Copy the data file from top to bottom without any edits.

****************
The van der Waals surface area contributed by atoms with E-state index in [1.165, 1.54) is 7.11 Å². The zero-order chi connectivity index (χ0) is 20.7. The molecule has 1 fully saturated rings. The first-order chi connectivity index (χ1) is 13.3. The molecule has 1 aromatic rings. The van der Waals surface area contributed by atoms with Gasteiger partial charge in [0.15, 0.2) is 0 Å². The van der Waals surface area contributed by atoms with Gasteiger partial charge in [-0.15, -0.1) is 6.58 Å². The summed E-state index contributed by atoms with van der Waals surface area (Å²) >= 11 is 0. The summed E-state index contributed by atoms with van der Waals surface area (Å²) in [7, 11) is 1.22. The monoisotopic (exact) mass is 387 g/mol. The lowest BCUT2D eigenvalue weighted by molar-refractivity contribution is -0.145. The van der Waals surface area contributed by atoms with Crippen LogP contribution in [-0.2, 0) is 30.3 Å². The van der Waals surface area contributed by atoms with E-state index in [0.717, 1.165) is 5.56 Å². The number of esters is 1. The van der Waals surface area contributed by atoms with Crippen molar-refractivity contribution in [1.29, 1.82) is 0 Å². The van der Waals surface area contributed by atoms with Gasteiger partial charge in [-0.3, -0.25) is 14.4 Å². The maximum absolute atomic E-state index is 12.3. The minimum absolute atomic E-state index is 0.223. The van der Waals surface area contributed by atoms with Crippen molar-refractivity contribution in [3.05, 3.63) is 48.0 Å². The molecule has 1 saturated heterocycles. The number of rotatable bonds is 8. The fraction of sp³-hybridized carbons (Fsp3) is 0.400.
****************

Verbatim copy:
The van der Waals surface area contributed by atoms with E-state index in [1.165, 1.54) is 7.11 Å². The zero-order chi connectivity index (χ0) is 20.7. The molecule has 1 fully saturated rings. The first-order chi connectivity index (χ1) is 13.3. The molecule has 1 aromatic rings. The van der Waals surface area contributed by atoms with Gasteiger partial charge in [0.15, 0.2) is 0 Å². The van der Waals surface area contributed by atoms with Gasteiger partial charge in [-0.15, -0.1) is 6.58 Å². The summed E-state index contributed by atoms with van der Waals surface area (Å²) >= 11 is 0. The summed E-state index contributed by atoms with van der Waals surface area (Å²) in [7, 11) is 1.22. The monoisotopic (exact) mass is 387 g/mol. The lowest BCUT2D eigenvalue weighted by molar-refractivity contribution is -0.145. The van der Waals surface area contributed by atoms with Crippen LogP contribution in [-0.2, 0) is 30.3 Å². The van der Waals surface area contributed by atoms with E-state index in [0.717, 1.165) is 5.56 Å². The number of esters is 1. The van der Waals surface area contributed by atoms with Crippen molar-refractivity contribution in [1.29, 1.82) is 0 Å². The van der Waals surface area contributed by atoms with Gasteiger partial charge in [-0.3, -0.25) is 14.4 Å². The maximum absolute atomic E-state index is 12.3. The minimum absolute atomic E-state index is 0.223. The van der Waals surface area contributed by atoms with Crippen molar-refractivity contribution in [3.05, 3.63) is 48.0 Å². The molecule has 1 saturated heterocycles. The number of rotatable bonds is 8. The fraction of sp³-hybridized carbons (Fsp3) is 0.400.